Best buys for Africa: Community-Led Total Sanitation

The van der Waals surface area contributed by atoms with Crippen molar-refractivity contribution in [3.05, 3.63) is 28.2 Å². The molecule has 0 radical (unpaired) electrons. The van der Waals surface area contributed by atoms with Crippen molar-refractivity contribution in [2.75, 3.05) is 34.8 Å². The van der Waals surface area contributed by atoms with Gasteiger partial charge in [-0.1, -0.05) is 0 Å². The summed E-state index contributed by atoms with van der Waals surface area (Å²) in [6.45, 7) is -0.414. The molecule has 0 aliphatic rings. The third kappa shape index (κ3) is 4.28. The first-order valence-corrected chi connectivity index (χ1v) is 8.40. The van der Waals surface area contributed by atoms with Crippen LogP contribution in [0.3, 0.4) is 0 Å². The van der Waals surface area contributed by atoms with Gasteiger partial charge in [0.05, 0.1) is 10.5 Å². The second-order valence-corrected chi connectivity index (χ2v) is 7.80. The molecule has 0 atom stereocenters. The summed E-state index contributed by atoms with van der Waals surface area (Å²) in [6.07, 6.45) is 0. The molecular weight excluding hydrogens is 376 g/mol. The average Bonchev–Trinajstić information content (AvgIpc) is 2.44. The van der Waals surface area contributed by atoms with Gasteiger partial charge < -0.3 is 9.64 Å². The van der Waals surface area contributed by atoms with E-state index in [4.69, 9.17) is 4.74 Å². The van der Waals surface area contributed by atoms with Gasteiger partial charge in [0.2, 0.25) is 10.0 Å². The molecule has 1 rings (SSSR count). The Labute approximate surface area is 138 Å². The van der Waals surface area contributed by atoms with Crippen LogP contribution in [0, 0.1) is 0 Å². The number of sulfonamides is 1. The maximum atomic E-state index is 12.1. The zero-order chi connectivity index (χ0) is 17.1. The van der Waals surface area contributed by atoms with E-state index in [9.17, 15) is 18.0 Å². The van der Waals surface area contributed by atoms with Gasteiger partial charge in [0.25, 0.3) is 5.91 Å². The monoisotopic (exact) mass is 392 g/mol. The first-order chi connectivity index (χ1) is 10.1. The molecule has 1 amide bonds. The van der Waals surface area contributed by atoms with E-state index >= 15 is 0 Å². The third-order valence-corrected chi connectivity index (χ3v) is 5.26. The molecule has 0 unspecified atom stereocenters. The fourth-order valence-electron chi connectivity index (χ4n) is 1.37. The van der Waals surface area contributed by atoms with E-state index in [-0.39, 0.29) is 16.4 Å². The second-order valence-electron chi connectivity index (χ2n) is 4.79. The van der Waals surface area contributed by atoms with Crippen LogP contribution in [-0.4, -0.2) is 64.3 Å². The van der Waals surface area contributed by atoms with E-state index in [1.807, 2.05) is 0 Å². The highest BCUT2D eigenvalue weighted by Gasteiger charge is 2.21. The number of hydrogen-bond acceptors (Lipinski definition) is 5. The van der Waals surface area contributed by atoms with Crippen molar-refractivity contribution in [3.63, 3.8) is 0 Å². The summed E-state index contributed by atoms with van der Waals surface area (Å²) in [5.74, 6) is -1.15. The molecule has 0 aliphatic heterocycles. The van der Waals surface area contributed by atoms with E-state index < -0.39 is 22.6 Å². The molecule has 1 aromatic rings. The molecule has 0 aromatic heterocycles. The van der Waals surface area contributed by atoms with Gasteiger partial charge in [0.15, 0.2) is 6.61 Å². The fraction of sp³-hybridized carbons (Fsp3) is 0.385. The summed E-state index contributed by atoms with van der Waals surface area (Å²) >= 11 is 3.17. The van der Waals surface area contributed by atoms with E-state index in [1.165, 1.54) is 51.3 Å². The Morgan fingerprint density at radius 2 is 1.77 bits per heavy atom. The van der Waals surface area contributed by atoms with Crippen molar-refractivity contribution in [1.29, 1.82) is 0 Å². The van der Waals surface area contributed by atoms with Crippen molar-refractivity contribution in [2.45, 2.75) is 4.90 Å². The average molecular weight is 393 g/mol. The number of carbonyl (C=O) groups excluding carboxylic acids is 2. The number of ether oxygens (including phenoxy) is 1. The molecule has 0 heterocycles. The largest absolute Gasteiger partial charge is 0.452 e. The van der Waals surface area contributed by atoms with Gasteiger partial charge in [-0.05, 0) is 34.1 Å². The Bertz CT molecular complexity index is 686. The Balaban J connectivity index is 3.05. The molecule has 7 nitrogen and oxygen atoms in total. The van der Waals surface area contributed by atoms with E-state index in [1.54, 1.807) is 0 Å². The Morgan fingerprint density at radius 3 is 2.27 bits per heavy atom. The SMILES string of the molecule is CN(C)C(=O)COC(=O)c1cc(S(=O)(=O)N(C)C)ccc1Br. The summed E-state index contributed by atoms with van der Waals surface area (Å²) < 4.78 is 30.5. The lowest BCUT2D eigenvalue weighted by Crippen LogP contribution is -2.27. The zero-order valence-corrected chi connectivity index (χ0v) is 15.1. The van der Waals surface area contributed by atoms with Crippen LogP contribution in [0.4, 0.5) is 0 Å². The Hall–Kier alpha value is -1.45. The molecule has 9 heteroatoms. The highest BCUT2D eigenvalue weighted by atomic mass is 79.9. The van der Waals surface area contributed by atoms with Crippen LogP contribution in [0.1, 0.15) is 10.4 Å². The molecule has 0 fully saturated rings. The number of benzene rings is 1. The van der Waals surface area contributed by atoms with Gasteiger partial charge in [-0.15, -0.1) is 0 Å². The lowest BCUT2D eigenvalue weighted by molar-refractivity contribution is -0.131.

We analyze the economic costs and benefits of “Community-Led Total Sanitation” (CLTS), a sanitation intervention that relies on community-level behavioral change. We estimate the benefits and costs of implementing a CLTS program in a hypothetical rural district or administrative region of a country in Sub-Saharan Africa. This region is assumed to include 200 villages, and each village has 100 households with five members (two adults, two children between five and fourteen, and one child under five), for a total population of 100,000 people. The CLTS campaign is assumed to affect villages in the region differently. In some villages a large proportion of households will build and use latrines as a result of the CLTS intervention (high-uptake villages). In other villages a medium proportion of households will build and use latrines (medium-uptake villages). And in some villages only a small proportion of households in a village will build and use latrines (low-uptake villages). We make assumptions about the distribution of these three village types in the region based on recent research. Benefits and costs are calculated at the household level for each of these three village types, and then aggregated to the village and regional levels. We find that CLTS interventions would pass a benefit-cost test in many situations, but that outcomes are not as favorable as many previous studies suggest. If all villages in the region are considered, the benefit-cost ratio is 1.6.